Senior Living at Country Meadows Retirement Community
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Family & Caregivers

As a loved one ages, it can impact the whole family. If you are looking for resources to help support this journey or wonder how to start a conversation about moving them to a senior living community, we are here to help. Here you will find resources to help you make the best choices for your family.

Ages & stages of grief

Everyone grieves differently. We respect you know your child best. This is a guideline for parents based on commonly observed reactions and behaviors of children experiencing grief. These suggestions are intended to help you and your family cope positively during a time of loss.

Preschool (Ages 2-4 years old)

Developmental considerations: Preschool children have not yet developed concrete thinking or the concept of permanency. Children of this developmental stage are still learning communication skills, thus expressing feelings may lead to frustration.

Common responses to loss

  • Generalized anxiety and crying
  • Repetitive questions to confirm permanence of death
  • Needing to be close to a trusted loved one
  • Disruption to sleep patterns
  • Regression behaviors, e.g., potty accidents or thumb sucking
  • Irritability/feelings of frustration leading to temper tantrums

How to encourage positive coping

  • Maintain child’s daily schedule as best as possible
  • Explain death with honest, concrete responses, e.g., “Grandpa’s body stopped working, and he died”
  • Avoid phrases that can be misinterpreted by children, e.g. “lost,” “gone” or “passed”
  • Give options when possible to provide child with sense of control

School Age (Ages 5-8 years old)

Developmental considerations: School-age children are still developing concepts of permanency. Children at this developmental stage have strong feelings that their thoughts or actions influence what happens in the world around them.

Common responses to loss

  • Changes in sleeping patterns or appetite
  • Analyzing safety of selves and other family members
  • Asking clarifying questions to confirm permanency of death
  • Impulsive behaviors
  • Avoidance or acting as though nothing has occurred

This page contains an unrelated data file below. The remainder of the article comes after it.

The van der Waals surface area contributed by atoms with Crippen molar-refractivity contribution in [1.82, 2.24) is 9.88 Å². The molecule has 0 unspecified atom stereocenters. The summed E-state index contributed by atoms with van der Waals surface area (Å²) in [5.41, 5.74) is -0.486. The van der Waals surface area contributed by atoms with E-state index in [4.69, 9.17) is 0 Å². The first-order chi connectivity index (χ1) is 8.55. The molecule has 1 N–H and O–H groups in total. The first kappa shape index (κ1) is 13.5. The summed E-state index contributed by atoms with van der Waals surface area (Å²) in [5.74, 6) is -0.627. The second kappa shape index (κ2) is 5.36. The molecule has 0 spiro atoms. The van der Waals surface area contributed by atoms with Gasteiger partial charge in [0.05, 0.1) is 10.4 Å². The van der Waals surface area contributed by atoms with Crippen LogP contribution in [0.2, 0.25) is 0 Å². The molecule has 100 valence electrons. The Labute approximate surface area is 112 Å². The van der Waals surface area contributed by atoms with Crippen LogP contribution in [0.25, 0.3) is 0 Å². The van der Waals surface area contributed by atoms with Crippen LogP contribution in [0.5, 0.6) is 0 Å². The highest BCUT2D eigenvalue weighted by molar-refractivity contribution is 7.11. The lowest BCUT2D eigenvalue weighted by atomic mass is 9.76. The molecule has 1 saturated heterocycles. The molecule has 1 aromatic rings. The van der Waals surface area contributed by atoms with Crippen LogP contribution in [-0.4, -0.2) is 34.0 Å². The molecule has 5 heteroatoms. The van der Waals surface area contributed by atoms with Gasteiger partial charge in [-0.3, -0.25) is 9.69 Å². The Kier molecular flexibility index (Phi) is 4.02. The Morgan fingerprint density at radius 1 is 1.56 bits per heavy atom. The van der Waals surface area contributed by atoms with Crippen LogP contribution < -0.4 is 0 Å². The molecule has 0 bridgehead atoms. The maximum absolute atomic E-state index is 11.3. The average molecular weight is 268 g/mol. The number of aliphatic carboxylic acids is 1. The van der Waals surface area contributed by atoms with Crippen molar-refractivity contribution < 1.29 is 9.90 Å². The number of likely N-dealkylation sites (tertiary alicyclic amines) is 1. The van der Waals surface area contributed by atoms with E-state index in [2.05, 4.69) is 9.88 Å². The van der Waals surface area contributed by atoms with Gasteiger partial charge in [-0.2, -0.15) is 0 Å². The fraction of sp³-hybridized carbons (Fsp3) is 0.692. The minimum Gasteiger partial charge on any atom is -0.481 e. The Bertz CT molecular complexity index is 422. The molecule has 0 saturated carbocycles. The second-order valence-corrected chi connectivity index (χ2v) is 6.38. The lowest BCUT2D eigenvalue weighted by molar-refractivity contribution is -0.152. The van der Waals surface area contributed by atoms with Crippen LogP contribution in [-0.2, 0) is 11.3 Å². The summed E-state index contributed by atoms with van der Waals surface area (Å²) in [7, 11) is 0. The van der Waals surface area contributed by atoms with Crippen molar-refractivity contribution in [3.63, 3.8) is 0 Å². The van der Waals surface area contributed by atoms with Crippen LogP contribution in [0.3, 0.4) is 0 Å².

• Regressive behaviors such as bedwetting, needing parents to be present for activities once done alone

How to encourage positive coping

  • Explain death with honest, concrete responses, e.g., “Grandpa’s body stopped working, and he died”
  • Avoid phrases that can be misinterpreted by children, e.g., “lost,” “gone” or “passed”
  • Participate in discussions regarding death of loved one should your child initiate conversation
  • Offer options when possible to allow child to gain sense of control
  • Provide child with play and energy release opportunities

Preteen (Ages 9-12 years old)

Developmental considerations: Typically, children of this age can conceptualize the permanency of death and consider how it will affect them long term.

Common responses to loss

  • Greater concern for safety in the world
  • Worrying about potential death of other family members
  • Utilizing play as an avenue to reenact death or event
  • Difficulty focusing on tasks like schoolwork
  • Expressing strong feelings in a way that some might see as “acting out”
  • Withdrawing from social situations
  • Complaints of physical ailments, e.g., stomach ache, headache, fatigue, generalized pain

How to encourage positive coping

  • Discuss death honestly and openly as child initiates
  • Encourage your child to engage in activities or relationships that support feelings of security
  • Maintain a normal schedule if possible
  • Offer choices when available
  • Model self-care behaviors and positive expression of feelings, e.g., journaling, drawing, exercising
  • Provide a listening ear without unsolicited advice
  • Communicate with child’s school and extracurricular activities to provide child with additional support

Adolescent (Ages 13-18+ years old)

Developmental considerations: Adolescents understand the permanency of death. Teens also may start to question the meaning of life when experiencing loss.

Common responses to loss

  • Turning to peers for support instead of family members
  • Disruption of sleep schedule and appetite
  • Loss of concentration in school or hyperfocus to activities
  • Role identity confusion within family, e.g., “parenting” younger family members
  • Worrying about the death of other family members
  • Intense and/or spontaneous emotional reactions
  • Increased risk of harmful behaviors, e.g., reckless driving, drugs/alcohol

How to encourage positive coping

  • Maintain consistent expectations and home structure/rules
  • Reinforce safety and security, even when teen does not ask
  • Allow teen to express thoughts and listen, avoiding urge to “fix”
  • Provide choices for involvement in a memorial should teen express interest, e.g., speak at memorial service, make craft for casket or legacy project to remember loved one
  • Model self-care behaviors and positive expression of feelings, i.e. journaling, drawing, exercising
  • Seek professional advice if your child needs further support

Contributing author Alicia M. Cesare, Certified Child Life Specialist. As a CCLS, she uses evidence-based practices that utilize therapeutic play to prepare, educate and support children and families experiencing stress, fear and anxiety in a variety of medical- and community-based settings. She worked with Country Meadows to create this useful tool for families.

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